|Oracle® Fusion Middleware Using Web Server 1.1 Plug-Ins with Oracle WebLogic Server
11g Release 1 (10.3.6)
Part Number E16435-05
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The following sections describe the plug-ins provided by Oracle for use with WebLogic Server:
Web server plug-ins allow requests to be proxied from Oracle HTTP Server, Oracle iPlanet Web Server, Apache HTTP Server, or Microsoft Internet Information Server (IIS) to Oracle WebLogic Server. In this way, plug-ins enable the HTTP server to communicate with applications deployed on the WebLogic Server.
The plug-in enhances an HTTP server installation by allowing Oracle WebLogic Server to handle requests that require dynamic functionality. In other words, you typically use a plug-in where the HTTP server serves static pages such as HTML pages, while Oracle WebLogic Server serves dynamic pages such as HTTP Servlets and Java Server Pages (JSPs).
Oracle WebLogic Server may be operating in a different process, possibly on a different host. To the end user—the browser—the HTTP requests delegated to Oracle WebLogic Server still appear to be coming from the HTTP server.
In addition, the HTTP-tunneling facility of the WebLogic client-server protocol also operates through the plug-in, providing access to all Oracle WebLogic Server services.
The plug-ins improve performance using a pool of connections from the plug-in to Oracle WebLogic Server. The plug-in implements HTTP 1.1 keep-alive connections between the plug-in and Oracle WebLogic Server by reusing the same connection for subsequent requests from the same plug-ins. If the connection is inactive for more than 20 seconds, (or a user-defined amount of time), the connection is closed. For more information, see
KeepAliveEnabled in Table 7-1.
Client connections are managed by the web server.
The plug-in proxies requests to Oracle WebLogic Server based on a configuration that you specify.
You can proxy requests based on the URL of the request or a portion of the URL. This is called proxying by path.
You can also proxy a request based on the MIME type of the requested file, which is called proxying by file extension.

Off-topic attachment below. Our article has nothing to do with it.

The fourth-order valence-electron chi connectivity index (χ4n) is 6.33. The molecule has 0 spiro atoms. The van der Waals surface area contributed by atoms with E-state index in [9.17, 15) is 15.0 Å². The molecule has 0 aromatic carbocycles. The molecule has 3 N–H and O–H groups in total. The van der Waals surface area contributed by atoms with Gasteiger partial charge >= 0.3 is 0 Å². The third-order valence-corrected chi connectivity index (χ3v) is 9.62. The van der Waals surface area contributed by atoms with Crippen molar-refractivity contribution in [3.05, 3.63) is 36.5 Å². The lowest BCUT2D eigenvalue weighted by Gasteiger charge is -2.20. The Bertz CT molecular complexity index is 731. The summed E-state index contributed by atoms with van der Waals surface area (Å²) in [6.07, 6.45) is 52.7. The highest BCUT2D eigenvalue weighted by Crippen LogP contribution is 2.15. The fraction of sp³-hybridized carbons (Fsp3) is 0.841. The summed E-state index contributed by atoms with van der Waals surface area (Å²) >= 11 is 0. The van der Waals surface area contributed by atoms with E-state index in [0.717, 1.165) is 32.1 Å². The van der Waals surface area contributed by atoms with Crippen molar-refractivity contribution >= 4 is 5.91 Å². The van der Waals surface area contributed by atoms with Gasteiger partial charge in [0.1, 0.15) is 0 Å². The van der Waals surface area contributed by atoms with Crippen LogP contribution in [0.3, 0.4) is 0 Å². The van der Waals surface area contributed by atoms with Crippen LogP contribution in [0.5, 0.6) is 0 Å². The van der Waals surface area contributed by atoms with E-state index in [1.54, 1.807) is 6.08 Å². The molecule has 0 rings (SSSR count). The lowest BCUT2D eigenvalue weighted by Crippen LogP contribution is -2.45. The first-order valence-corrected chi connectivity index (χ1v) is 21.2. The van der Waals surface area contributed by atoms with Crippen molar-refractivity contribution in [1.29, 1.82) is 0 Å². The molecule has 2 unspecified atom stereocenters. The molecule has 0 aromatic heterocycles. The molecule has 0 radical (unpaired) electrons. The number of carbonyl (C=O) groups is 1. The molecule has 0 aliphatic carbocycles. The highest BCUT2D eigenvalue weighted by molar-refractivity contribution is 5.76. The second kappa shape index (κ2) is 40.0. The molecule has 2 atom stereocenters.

You can also enable both methods. If you enable both methods and a request matches both criteria, the request is proxied by path.
You can also specify additional parameters for each of these types of requests that define additional behavior of the plug-in.
Version 1.1 plug-ins are available for the following web servers:
Table 1-1 Availability of Version 1.1 Plug-Ins
|Web Server||Plug-In Availability||More Information|
Oracle HTTP Server 11gR1
The plug-in is included in the Oracle HTTP Server installation. For information about configuring this plug-in, see Chapter 2, "Configuring the mod_wl_ohs Plug-In for Oracle HTTP Server."
Oracle iPlanet Web Server (7.0.9 and later releases)
Apache HTTP Server 2.2.x
Microsoft Internet Information Server (IIS) 6.0 and 7.0
The plug-ins are available for download on the My Oracle Support (
For example, the following directories are included in the
For information about installing and configuring the plug-ins for Apache HTTP Server, Microsoft IIS, and Oracle iPlanet Web Server, see the following:
The version 1.0 plug-ins described in Using Web Server Plug-Ins with Oracle WebLogic Server are deprecated and are not guaranteed to be available for future versions of Oracle WebLogic Server.
The version 1.1 plug-ins are the recommended replacement.
For Apache HTTP Server 1.3.x or 2.0.x, continue to use the version 1.0 plug-in.
The version 1.1 plug-ins are a superset of the version 1.0 plug-ins and support the existing features. However, when you upgrade, keep the following considerations in mind:
The list of supported platforms has changed. For more information, see the Oracle Fusion Middleware Supported System Configurations at:
If you have been using 128-bit encryption, you need to change your configuration file to reflect the new naming convention, as described in Section 1.4.1, "Standard Encryption Strength Allows Simplified Naming". For example, you need to change
This section describes the additional features of the version 1.1 plug-ins when compared with the 1.0 plug-ins.
Because the version 1.0 plug-ins supported both 40- and 128-bit encryption standards, the plug-in file names needed to identify which standard was supported. For example,
mod_wl_22.so indicated 40-bit encryption and
mod_wl128_22.so indicated 128-bit encryption.
However, the version 1.1 plug-ins support only 128-bit encryption, and the plug-in names are now simplified. For example,
mod_wl.so is the only file name required.
If you upgrade from the 1.0 plug-ins and had been using 128-bit encryption, you need to change your configuration file to reflect the new naming convention. For example, you need to change
The version 1.1 plug-ins use the Oracle certified security framework, and can therefore use Oracle wallets to store SSL configuration information.
For this reason, the version 1.1 plug-ins introduce an SSL configuration parameter
WLSSLWallet to use Oracle wallets.
You can configure the certificates in the Oracle wallet with a command line tool that is provided with the plug-in binary files. See Section 6.1, "Use SSL with Plug-Ins" for information about configuring SSL.
The version 1.1 plug-ins support IPv6. The
WebLogicCluster configuration parameters (see Table 7-1) now support IPv6 addresses.
For more information, see Section 6.2, "Use IPv6 With Plug-Ins."
The version 1.1 plug-ins provide two-way SSL support for verifying client identity. Two-way SSL is automatically enforced when WebLogic Server requests the client certificate during the handshake process.
For more information, see Section 6.1, "Use SSL with Plug-Ins."